Stephan Harding 

And, finally, the biosphere arrives. The sphere of life. So from that small beginning, from one, somehow, in somewhere like that. Darwin thought it was a small pond. Maybe on the surface of the land, I think Darwin thought that. Other people thought it was elsewhere. On the cracks in the rock, where there werer mineral waters. But anyway, somewhere, somewhere, somewhere. It seems that, no, it must have happened. That the first living cell assembled itself. From out of itself. At a point where there was no self, itself were the potential in the molecules floating around. Wherever it was in the pond or in the hydrothermal vent. Somehow something happened and they organised themselves in a most intelligent way. I mean, into an unbelievably complex form of organisation which dwarfs our human economy. I would say a billion times to rough estimate. And that organisation, that system of interaction, those relationships between all the molecules and atoms are complex relationships and conversations. All happening within a membrane that this whole organisation had made for itself. Not a closed membrane, but a very intelligent membrane that decides what goes in and what goes out, what goes in and what goes out. This incredibly complex being, can you see? And there's more we could say about it. For example, we could say anytime one part of its network was diminished by consumption for a process, the rest of the network would intelligently know that and would arrange for that component, for the rest of the network, to replace that component and this would be happening for hundreds of thousands, if not millions, of components all at once. This is what the Chilean scientists Maturana and Varela call autopoiesis, self-making. So, the first self-making set of relationships amongst the atoms and the molecules of our mother Gaia's planet suddenly happened and life appeared - pfff.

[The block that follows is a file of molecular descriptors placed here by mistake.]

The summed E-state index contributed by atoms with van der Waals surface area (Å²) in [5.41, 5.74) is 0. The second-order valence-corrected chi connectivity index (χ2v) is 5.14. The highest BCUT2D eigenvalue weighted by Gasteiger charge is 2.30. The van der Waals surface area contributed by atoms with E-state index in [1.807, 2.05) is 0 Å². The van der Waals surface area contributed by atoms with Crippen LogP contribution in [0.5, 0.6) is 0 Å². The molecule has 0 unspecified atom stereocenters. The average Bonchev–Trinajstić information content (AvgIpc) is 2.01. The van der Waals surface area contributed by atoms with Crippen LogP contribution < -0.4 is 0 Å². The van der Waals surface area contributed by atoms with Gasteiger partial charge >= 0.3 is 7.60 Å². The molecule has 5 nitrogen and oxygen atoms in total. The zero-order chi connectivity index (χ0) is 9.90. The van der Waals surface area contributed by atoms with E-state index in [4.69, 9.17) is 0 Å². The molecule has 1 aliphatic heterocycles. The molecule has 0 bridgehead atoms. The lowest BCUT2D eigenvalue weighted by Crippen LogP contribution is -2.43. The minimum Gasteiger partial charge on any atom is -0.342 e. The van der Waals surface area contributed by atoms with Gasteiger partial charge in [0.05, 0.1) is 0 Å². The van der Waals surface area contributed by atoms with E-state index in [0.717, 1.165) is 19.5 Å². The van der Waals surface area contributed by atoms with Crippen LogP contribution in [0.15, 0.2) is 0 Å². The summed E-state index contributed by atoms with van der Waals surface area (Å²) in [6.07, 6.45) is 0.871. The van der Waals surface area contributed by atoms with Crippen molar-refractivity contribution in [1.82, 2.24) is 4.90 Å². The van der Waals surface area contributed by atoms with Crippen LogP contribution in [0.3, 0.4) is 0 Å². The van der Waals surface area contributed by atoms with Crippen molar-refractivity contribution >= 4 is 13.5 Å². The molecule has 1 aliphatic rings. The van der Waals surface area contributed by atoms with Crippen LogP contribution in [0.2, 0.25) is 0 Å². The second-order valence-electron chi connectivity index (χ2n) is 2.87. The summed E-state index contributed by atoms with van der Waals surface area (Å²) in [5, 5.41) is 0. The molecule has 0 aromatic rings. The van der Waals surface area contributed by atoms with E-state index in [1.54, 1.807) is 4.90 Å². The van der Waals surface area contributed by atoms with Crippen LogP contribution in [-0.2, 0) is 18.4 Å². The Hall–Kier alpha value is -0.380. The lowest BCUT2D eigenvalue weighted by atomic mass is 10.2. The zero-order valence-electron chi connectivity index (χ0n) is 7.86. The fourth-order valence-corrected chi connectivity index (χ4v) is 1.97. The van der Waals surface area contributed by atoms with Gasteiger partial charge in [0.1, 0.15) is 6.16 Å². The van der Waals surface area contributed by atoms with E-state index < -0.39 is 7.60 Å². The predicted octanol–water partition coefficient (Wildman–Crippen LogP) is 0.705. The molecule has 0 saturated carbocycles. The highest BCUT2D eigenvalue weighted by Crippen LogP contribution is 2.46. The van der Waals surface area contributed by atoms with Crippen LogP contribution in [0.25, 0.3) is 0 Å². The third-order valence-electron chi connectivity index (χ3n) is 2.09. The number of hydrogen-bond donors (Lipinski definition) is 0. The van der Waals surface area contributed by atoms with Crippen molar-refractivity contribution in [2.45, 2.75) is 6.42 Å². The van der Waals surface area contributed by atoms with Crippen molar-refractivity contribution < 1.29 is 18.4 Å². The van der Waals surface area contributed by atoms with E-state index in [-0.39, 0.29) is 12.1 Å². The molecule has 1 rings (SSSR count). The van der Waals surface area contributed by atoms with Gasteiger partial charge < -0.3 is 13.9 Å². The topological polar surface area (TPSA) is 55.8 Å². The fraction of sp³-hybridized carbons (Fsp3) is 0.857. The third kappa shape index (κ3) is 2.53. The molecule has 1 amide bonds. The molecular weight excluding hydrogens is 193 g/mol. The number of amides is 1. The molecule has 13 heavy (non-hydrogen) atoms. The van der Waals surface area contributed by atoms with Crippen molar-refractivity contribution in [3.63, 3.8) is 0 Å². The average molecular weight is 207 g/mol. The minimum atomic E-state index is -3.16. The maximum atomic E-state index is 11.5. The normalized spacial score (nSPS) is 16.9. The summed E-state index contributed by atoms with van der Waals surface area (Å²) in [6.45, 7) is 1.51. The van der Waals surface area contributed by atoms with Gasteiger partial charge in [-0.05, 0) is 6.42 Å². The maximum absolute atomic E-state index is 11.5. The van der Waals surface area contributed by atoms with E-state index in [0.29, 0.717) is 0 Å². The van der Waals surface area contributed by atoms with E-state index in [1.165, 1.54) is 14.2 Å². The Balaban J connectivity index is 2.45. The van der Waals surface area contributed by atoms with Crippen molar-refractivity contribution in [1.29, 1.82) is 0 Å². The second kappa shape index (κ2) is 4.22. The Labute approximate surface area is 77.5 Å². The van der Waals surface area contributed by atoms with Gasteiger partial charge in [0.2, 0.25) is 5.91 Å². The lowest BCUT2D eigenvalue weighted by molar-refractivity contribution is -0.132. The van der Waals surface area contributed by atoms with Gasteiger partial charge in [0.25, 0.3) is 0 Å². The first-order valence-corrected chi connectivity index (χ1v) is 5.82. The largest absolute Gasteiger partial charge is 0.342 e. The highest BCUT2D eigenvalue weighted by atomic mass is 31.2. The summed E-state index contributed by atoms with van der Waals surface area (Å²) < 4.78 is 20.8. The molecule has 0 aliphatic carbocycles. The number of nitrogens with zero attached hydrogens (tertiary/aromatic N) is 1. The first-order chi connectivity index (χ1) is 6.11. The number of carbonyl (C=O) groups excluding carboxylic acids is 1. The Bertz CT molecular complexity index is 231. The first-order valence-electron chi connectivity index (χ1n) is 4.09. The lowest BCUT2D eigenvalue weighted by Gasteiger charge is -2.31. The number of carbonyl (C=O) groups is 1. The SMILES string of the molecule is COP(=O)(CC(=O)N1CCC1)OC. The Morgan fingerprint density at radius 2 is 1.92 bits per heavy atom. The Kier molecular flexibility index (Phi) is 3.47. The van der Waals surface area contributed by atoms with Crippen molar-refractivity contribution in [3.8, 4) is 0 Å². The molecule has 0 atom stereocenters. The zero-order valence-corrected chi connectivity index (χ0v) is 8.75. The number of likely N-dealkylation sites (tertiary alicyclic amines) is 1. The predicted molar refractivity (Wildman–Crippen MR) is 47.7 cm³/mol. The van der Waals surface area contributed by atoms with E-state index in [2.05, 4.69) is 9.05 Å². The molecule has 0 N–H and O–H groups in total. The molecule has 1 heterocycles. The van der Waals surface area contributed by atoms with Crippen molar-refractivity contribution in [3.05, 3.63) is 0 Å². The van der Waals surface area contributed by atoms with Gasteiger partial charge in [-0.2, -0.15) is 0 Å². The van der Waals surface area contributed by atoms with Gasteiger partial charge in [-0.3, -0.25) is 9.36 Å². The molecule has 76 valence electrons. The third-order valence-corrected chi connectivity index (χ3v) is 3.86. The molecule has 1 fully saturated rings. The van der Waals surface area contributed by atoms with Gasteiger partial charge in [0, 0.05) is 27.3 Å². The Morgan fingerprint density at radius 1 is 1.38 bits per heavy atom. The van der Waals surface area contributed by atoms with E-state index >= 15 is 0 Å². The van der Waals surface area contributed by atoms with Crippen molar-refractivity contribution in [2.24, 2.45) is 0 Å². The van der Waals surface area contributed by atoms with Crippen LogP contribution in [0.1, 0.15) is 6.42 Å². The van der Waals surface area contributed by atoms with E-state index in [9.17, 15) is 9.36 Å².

This is one in a series of four podcasts exploring the science and ideas behind Marshmallow Laser Feast's artworks you've just heard from professor Katie J Field, Dr Stephan Harding, Dr David Abram and Dr Merlin Sheldrake you can find more information about the scientists and the rest of the podcasts by visiting Marshmallow Laser Feast: Works of Nature on the ACMI website.